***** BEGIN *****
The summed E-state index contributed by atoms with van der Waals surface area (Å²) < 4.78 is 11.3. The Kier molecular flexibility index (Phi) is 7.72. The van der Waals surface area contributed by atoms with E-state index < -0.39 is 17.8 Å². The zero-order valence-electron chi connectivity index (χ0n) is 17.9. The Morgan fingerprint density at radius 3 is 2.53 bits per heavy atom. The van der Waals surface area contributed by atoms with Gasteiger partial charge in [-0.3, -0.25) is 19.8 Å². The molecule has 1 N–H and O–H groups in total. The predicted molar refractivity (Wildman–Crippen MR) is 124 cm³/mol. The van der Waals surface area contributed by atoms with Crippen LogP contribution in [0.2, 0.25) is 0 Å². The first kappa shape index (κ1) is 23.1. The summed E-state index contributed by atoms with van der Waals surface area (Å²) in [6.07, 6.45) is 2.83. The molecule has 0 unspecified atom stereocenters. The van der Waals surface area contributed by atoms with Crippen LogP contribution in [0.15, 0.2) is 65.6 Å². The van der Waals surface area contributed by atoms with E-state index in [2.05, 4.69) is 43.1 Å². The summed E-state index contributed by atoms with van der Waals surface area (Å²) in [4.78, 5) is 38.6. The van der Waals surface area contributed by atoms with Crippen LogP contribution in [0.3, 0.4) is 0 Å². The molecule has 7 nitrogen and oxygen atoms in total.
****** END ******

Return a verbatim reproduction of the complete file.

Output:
The summed E-state index contributed by atoms with van der Waals surface area (Å²) < 4.78 is 11.3. The Kier molecular flexibility index (Phi) is 7.72. The van der Waals surface area contributed by atoms with E-state index < -0.39 is 17.8 Å². The zero-order valence-electron chi connectivity index (χ0n) is 17.9. The Morgan fingerprint density at radius 3 is 2.53 bits per heavy atom. The van der Waals surface area contributed by atoms with Gasteiger partial charge in [-0.3, -0.25) is 19.8 Å². The molecule has 1 N–H and O–H groups in total. The predicted molar refractivity (Wildman–Crippen MR) is 124 cm³/mol. The van der Waals surface area contributed by atoms with Crippen LogP contribution in [0.2, 0.25) is 0 Å². The first kappa shape index (κ1) is 23.1. The summed E-state index contributed by atoms with van der Waals surface area (Å²) in [6.07, 6.45) is 2.83. The molecule has 0 unspecified atom stereocenters. The van der Waals surface area contributed by atoms with Crippen LogP contribution in [0.15, 0.2) is 65.6 Å². The van der Waals surface area contributed by atoms with E-state index in [2.05, 4.69) is 43.1 Å². The summed E-state index contributed by atoms with van der Waals surface area (Å²) in [4.78, 5) is 38.6. The van der Waals surface area contributed by atoms with Crippen LogP contribution in [0.3, 0.4) is 0 Å². The molecule has 7 nitrogen and oxygen atoms in total.